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Excellent! Introducing the 2012 Nursing Excellence national winners

0 is proud to announce the six national winners of its 2012 Nursing Excellence Awards.

“From the bedside to the boardroom, the clinic to the classroom, at home and abroad, the stories of excellence continue to come in to us year after year,” said Eileen P. Williamson, RN, MSN, senior vice president and chief nurse executive, “Managers or volunteers, researchers or clinicians, beginning staff nurses or seasoned educators, they are the personification of professional nursing accomplishment, and worthy indeed of the recognition our excellence program affords them.”

This year’s pool of nominees was among the largest in program’s history, Williamson said. The awards process, sponsored nationally by The Johnson & Johnson Campaign for Nursing’s Future and the University of Phoenix College of Nursing, begins when colleagues nominate RNs for regional recognition in six categories. Regional winners advance to a pool of national finalists whose nominations are blinded and judged by National Advisory Board members. One national winner is chosen from each category.

“’s nursing excellence program, a vital part of our company mission for nearly two decades, has become the largest and most unique of its kind in the nation,” Williamson said.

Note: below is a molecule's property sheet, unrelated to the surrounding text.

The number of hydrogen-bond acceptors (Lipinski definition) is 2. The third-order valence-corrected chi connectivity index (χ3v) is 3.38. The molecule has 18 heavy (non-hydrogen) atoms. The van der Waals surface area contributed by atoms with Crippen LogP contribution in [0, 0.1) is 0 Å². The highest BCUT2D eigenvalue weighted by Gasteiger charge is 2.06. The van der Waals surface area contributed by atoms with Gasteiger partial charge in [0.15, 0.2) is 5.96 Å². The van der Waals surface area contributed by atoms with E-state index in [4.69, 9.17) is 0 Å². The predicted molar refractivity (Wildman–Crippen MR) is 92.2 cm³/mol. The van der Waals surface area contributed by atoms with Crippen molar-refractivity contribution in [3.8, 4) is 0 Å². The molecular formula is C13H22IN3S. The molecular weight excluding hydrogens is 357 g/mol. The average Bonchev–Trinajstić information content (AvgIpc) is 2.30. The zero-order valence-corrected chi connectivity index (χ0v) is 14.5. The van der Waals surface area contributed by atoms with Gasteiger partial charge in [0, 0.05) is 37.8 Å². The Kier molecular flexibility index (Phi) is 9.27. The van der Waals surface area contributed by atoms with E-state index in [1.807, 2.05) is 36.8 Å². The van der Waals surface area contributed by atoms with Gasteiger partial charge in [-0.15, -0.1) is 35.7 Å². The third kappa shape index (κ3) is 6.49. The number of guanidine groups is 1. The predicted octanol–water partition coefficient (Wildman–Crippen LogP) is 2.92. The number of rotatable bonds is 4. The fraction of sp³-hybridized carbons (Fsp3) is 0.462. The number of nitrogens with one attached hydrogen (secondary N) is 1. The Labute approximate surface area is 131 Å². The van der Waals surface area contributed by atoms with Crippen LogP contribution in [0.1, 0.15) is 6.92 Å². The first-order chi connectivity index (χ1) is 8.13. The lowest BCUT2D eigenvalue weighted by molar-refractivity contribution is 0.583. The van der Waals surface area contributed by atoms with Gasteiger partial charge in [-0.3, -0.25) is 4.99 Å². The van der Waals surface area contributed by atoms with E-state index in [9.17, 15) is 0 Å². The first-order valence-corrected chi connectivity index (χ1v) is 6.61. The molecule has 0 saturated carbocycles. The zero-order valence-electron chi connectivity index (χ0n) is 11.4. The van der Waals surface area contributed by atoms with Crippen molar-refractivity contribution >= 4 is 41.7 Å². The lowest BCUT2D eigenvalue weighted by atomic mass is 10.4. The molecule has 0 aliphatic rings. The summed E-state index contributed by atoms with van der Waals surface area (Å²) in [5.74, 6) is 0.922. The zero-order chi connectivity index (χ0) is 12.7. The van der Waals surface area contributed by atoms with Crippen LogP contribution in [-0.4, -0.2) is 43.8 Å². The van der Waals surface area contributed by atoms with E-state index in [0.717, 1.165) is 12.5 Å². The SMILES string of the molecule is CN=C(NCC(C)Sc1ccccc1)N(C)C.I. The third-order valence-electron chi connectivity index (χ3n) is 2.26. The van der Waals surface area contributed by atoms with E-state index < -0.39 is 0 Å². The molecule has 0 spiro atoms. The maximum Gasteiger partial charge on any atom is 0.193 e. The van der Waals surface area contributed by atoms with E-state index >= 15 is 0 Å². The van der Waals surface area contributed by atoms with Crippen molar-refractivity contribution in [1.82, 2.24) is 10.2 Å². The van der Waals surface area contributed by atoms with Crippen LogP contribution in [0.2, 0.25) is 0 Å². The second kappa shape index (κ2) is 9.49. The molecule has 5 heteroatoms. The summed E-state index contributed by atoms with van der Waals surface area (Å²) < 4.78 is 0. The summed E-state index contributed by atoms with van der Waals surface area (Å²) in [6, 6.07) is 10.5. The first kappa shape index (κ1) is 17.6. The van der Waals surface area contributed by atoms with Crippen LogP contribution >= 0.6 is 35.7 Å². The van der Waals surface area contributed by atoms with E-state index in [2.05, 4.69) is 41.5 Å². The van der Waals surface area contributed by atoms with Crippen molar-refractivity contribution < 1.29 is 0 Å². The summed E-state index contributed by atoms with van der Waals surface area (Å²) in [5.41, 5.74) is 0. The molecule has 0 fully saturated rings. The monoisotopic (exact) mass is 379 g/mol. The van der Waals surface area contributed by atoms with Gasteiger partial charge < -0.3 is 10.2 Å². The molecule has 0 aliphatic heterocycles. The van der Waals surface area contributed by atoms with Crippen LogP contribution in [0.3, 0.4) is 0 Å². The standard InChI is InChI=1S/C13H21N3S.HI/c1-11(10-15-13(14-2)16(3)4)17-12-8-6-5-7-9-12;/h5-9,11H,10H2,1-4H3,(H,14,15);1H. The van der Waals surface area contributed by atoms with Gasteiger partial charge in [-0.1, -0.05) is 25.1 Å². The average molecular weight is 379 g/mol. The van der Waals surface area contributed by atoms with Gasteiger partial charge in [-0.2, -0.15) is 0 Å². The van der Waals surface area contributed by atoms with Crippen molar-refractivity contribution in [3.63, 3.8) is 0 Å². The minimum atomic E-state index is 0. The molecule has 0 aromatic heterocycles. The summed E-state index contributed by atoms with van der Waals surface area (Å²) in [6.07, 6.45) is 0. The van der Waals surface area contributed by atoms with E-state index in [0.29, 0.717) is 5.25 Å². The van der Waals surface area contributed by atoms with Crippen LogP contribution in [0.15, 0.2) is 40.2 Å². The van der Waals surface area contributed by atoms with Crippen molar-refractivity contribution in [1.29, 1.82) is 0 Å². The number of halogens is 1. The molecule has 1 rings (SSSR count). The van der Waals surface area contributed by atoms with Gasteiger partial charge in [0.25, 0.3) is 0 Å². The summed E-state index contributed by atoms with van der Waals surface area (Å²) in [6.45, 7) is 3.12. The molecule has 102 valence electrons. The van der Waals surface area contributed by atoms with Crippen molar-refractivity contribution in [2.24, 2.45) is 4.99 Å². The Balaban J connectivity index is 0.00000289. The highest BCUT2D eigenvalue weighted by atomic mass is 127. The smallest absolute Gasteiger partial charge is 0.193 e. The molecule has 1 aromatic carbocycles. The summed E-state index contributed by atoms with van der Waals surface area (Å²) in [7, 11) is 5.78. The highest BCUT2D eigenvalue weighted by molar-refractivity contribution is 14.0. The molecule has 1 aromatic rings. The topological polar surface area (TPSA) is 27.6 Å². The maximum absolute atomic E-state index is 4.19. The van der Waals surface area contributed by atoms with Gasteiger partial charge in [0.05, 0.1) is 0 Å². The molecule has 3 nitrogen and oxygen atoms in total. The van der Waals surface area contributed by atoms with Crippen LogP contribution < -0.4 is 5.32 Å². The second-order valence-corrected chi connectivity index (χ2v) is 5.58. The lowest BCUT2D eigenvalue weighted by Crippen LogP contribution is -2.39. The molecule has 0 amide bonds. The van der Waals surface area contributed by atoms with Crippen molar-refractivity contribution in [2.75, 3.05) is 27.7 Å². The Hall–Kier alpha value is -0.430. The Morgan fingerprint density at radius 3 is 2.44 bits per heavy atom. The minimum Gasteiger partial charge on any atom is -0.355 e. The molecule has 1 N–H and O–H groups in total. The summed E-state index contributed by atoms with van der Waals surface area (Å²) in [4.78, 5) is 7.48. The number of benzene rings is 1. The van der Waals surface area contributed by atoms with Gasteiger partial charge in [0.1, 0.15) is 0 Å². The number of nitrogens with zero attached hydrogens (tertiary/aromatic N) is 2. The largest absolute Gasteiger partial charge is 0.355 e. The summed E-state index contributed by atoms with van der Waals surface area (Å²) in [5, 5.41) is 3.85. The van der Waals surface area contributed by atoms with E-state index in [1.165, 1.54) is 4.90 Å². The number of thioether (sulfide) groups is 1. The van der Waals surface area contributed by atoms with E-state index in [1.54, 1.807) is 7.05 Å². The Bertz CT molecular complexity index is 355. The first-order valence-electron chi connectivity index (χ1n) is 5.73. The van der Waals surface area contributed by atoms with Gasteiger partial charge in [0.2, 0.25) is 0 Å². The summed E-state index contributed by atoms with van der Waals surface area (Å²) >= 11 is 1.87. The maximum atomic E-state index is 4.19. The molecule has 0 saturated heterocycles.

Advancing and Leading the Profession

Patricia Dykes, RN, DNSc, FAAN, FACMI, senior nurse scientist and Haley Nurse Scholar, Brigham and Women’s Hospital, Boston

As a nurse scientist, Dykes strives to improve patient care by making it easier for nurses and other team members to provide evidence-based care. A leading nurse researcher in the areas of fall prevention and health information technology, Dykes influences nursing practice at Brigham and Women’s Hospital and throughout the nursing profession.

She is part of a select group of nurses inducted in both the American Academy of Nursing and the American College of Medical Informatics, and her research has been widely published in nursing and interdisciplinary journals. Dykes is one of only a few nurses with an appointment at the prestigious Harvard Medical School.

For nurses interested in building research programs, Dykes recommends finding mentors willing to guide them through the process.

“All of my most worthy accomplishments were cultivated by my mentors. Continue your education so that you have the foundation you need to conduct rigorous research,” she said. “Remember that no matter how much education and experience that you have, you still need to partner with nurses, other providers and patients to ensure that the interventions that you wish to study will fit with the workflow and will be adopted, so that they can ultimately improve patient care.”

Home, Community and Ambulatory Care